More information on 50th Anniversary activities can be found at 50.uwgb.edu.

15-87

New early childhood partnership with NWTC announced

Exciting news for the UW-Green Bay Professional Program in Education. Early Childhood Education programs at UWGB and NWTC will soon be bridged to allow Early Childhood Education Associate Degree Program graduates from NWTC to transfer seamlessly into the licensure and non-licensure education programs at UWGB. Additionally, faculty from both institutions will work hand-in-hand, designing a course to help transition these NWTC graduates to a four-year institution. This project is funded by Wisconsin Department of Children and Families, Wisconsin Department of Public Instruction, Wisconsin Early Childhood Association, and TEACH Early Childhood Wisconsin.

UW-Green Bay 50th Anniversary will feature faculty lecture series

The lineup is set for the UW-Green Bay 50th Anniversary “Last Lecture Series” for the 2015-16 academic year. Each presentation is a Wednesday event beginning at 7 p.m. in the Union’s Christie Theatre.

The lineup of distinguished faculty lecturers:

  • Sept. 23 — Derek Jeffreys, Professor, Humanistic Studies
    “The Mystery of the Person: Teaching Philosophy and Religion in a Maximum-Security Prison”
  • Oct. 28 — Jeff Entwistle, Professor, Theatre and Dance
    “We All Need Theatre in Our Lives and in Our Future”
  • Nov. 18 — Susan Gallagher-Lepak, Associate Professor, Nursing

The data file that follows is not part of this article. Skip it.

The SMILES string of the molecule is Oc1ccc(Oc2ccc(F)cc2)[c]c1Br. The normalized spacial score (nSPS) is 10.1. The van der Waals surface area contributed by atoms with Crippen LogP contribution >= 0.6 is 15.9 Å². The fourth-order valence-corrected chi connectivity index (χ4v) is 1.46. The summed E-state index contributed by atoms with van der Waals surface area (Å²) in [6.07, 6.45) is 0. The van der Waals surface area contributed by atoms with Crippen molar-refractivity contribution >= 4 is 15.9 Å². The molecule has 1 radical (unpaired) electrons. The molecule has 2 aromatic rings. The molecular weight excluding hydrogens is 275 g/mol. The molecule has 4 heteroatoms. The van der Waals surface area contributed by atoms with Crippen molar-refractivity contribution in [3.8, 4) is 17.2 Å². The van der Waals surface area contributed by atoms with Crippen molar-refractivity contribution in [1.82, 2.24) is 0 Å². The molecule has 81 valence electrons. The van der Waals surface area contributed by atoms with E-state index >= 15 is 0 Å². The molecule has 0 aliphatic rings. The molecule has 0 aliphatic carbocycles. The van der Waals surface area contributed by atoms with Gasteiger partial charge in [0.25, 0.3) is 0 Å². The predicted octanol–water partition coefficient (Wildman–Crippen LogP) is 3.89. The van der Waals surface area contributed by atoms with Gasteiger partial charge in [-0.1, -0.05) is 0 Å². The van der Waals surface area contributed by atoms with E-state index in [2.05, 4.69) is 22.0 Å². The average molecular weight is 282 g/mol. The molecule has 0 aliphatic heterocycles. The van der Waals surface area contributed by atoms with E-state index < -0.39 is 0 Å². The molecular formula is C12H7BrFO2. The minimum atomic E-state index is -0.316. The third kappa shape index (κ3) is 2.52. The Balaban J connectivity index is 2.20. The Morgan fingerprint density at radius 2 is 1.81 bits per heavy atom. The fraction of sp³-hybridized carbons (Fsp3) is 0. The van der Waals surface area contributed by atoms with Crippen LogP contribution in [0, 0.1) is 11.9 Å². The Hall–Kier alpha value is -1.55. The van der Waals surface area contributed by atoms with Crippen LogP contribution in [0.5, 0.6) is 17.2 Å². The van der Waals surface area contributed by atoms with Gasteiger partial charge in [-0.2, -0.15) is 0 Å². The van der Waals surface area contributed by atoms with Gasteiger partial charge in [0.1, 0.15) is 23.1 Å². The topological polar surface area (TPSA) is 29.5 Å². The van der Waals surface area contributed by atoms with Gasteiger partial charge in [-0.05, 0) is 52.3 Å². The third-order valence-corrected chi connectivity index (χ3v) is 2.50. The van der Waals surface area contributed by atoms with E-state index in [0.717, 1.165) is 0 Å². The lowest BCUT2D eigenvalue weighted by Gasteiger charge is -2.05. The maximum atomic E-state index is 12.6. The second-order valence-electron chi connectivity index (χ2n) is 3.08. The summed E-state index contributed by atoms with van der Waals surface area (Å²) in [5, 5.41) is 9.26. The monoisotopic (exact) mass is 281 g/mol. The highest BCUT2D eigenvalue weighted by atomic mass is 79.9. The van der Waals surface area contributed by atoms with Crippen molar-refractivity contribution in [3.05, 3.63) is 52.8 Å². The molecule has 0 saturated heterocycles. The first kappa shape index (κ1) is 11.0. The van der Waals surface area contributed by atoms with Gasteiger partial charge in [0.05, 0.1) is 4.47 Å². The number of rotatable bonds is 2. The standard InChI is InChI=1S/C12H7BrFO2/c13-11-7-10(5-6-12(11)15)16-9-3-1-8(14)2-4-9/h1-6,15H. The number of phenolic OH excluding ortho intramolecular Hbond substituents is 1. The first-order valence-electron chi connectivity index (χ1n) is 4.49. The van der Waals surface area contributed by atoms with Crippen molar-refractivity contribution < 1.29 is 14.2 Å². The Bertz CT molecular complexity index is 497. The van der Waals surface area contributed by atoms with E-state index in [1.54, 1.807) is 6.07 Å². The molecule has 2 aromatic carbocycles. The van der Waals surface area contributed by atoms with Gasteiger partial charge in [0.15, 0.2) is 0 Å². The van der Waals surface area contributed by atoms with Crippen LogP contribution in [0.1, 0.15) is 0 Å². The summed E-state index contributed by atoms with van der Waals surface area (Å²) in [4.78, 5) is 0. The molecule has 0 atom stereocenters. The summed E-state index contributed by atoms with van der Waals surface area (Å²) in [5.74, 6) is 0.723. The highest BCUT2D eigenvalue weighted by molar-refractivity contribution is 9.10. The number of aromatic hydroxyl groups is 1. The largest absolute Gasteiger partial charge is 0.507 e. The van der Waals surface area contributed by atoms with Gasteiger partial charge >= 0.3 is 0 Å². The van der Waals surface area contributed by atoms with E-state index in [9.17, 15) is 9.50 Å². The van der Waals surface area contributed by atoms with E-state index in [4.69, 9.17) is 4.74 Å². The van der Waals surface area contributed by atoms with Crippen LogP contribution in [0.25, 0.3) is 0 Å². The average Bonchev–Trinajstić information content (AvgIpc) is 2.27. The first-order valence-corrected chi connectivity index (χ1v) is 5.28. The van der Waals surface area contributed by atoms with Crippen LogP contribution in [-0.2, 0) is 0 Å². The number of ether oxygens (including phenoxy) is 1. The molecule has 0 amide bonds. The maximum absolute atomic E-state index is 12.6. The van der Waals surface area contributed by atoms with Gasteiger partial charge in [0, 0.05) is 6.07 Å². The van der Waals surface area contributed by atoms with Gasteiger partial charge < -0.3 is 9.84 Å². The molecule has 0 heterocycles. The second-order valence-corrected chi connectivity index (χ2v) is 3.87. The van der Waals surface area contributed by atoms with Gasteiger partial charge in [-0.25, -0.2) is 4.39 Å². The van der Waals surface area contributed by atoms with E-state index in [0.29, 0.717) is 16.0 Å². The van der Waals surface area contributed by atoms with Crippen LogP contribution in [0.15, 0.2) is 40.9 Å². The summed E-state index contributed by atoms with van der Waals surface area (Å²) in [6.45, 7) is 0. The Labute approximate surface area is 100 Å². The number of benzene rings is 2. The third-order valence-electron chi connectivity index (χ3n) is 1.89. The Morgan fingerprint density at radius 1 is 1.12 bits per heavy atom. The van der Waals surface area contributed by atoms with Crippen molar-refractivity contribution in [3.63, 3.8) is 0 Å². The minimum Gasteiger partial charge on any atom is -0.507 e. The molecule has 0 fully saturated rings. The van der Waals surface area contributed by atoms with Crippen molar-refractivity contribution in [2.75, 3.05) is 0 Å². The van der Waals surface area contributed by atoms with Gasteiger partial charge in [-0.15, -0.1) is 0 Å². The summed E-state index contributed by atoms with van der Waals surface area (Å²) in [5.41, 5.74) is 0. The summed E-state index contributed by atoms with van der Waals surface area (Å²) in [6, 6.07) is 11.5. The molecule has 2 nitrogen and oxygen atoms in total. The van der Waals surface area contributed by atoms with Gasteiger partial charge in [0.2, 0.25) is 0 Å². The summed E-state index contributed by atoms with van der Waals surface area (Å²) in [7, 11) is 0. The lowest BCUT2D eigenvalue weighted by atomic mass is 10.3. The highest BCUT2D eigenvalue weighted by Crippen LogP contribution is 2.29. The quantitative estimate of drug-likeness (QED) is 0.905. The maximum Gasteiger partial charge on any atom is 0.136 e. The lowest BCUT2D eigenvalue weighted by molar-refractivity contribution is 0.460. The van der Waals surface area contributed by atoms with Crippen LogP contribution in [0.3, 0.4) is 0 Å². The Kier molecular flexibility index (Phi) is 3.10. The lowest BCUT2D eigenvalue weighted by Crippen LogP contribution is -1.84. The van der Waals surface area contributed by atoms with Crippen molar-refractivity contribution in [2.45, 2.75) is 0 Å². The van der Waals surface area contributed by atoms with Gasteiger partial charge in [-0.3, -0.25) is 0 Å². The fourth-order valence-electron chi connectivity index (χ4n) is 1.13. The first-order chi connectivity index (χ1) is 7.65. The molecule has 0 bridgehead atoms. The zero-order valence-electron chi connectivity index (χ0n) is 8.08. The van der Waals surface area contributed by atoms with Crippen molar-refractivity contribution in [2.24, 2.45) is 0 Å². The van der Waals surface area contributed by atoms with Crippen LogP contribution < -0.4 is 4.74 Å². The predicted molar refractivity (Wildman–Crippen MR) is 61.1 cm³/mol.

“E-Learning: The Train has Left the Station”
  • Feb. 17 — Lucy Arendt, Associate Dean, College of Professional Studies
    “Made to Serve: The Tragic Corruption of America’s Founding Values”
  • March 23 — Steve Meyer, Associate Professor, Natural and Applied Sciences
    “Forget the Three T’s: Focus on the Six C’s”
  • April 13 — Phil Clampitt, Professor, Information and Computing Science
    “The Magical Connection between Uncertainty, Innovation, and the Human Spirit”

List of student exhibitors at Academic Excellence Symposium 2015

The 14th annual Academic Excellence Symposium, showcasing the talent and research ability of some of UW-Green Bay best students, took place April 7. The list of Academic Excellence Symposium projects, students, faculty advisers:

Reaching Out Through Girl Scouts 

Brittany Pyatt
Jennifer Lanter, Human Development

Western Policy and Influences on Middle Eastern Terrorism: Al-Qaeda
Alexander Girard
Eric Morgan, Democracy and Justice Studies

Funding the Southern Door County School District: A Policy Analysis 

Jared Spude
David Helpap, Public and Environmental Affairs

Assessing the Effects of Media Exposure
Shelby Vanhouten, Meghan Baker, Kayla Blochowiak, Sarah Wick
Regan AR Gurung, Human Development

Freedom House: Early Childhood 
Coordinator 

Morgan Bolli
Jennifer Lanter, Human Development

A Policy Analysis: Phosphorus Loading